Chinchilla feed and dental care

What do chinchillas eat?

Chinchillas are herbivores and, in their native South America, they eat grasses, low-growing green plants and chew the bark off trees. Chinchillas need a diet high in fibre and protein but low in moisture and fat. High fat foods will give them liver disease and greens which are too lush will cause colic or make them bloated. A diet lacking in fibre causes poor gut movement, allows their teeth to become overgrown and can even lead to fur chewing. They also need a high vitamin C diet, so they must not be fed rabbit mix.

Chinchilla foods are available to buy in pet shops. The pellet type is best because with mixes your chinchilla may pick out favorite bits, leading to an unbalanced diet. The pellets you feed your chinchilla should be rationed to about one tablespoon per day for a healthy adult.

Pellets are not enough on their own though – chinchillas also need a constant supply of good quality hay. Put the hay in a small rack and refill it every day. As with all animals, make sure there’s a constant supply of fresh drinking water.

Chinchilla treats

Raisins and sultanas are ideal treats for chinchillas and can be used as a reward in training too. Avoid feeding your chinchilla too many though to make sure they still see raisins as a treat.

Some chinchillas also enjoy a little slice of fresh vegetable, like carrot, but take care not to give them too much because it may cause diarrhea. Peanuts and sunflower seeds should be avoided, as they are too high in fat. Do not give them too many treats because this can cause an upset stomach.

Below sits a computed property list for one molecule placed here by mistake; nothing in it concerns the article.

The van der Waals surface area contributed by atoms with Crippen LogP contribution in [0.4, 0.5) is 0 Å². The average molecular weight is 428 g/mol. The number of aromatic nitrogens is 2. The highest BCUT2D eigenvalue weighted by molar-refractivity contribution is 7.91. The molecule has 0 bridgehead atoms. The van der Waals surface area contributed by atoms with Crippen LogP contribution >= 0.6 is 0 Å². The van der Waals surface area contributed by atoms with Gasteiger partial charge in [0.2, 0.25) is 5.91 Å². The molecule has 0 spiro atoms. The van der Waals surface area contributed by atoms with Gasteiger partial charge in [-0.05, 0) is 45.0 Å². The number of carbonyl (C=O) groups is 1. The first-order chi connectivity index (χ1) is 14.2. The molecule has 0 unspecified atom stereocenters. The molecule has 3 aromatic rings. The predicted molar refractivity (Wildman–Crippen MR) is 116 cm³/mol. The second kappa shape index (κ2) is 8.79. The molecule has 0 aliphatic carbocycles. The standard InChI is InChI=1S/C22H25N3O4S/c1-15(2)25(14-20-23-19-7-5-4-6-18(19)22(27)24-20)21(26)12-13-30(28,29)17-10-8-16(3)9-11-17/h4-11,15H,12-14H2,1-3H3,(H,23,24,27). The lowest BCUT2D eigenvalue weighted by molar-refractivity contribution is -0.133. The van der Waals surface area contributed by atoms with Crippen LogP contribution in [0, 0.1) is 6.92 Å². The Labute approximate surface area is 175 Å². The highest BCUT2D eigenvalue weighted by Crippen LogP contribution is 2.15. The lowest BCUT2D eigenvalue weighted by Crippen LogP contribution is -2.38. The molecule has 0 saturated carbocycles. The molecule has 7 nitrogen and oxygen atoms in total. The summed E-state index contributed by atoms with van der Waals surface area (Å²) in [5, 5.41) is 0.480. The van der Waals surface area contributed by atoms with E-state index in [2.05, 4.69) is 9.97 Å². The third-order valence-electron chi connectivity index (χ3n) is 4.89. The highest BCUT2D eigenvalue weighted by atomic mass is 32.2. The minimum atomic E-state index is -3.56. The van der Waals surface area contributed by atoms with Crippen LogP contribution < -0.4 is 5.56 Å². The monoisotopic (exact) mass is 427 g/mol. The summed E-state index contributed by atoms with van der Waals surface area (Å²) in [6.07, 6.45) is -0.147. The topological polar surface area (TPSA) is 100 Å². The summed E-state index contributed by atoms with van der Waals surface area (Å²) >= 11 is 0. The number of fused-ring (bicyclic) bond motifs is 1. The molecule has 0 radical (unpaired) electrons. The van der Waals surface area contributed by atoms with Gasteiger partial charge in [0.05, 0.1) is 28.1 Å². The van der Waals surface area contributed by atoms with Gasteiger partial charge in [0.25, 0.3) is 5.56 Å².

Chinchilla dental care

As with all rodents, chinchilla teeth are always growing so they need plenty of hard material to eat and chew on. A piece of apple wood or rodent toys from pet shops for them to nibble will help prevent dental problems.

Sadly, even the best-kept chinchilla may develop problems with their teeth and these can become serious if left untreated. Signs to look out for include reluctance to eat, drooling and wetness under the chin and runny eyes. If your chinchilla shows any of these symptoms it’s important to ask your vet to check their teeth.

How to stop chinchillas fur chewing

Fur chewing may be a sign of stress, boredom or poor diet. Chinchillas are social animals and need the companionship of another chinchilla. If you do have just one you need to spend lots of time keeping them entertained – grooming, playing and handling – but please do consider getting a second chinchilla for company.

Chinchillas that are not given hay may start to chew their own or their companions’ fur to make up for the lack of fibre in their diet. If you move house or move your chinchilla to a new location in your house, this could cause stress-related fur chewing. Whatever the cause, fur chewing is a difficult habit to break so prevention is better than cure.

https://www.bluecross.org.uk/pet-advice/caring-your-chinchilla

Try these Millamore products as well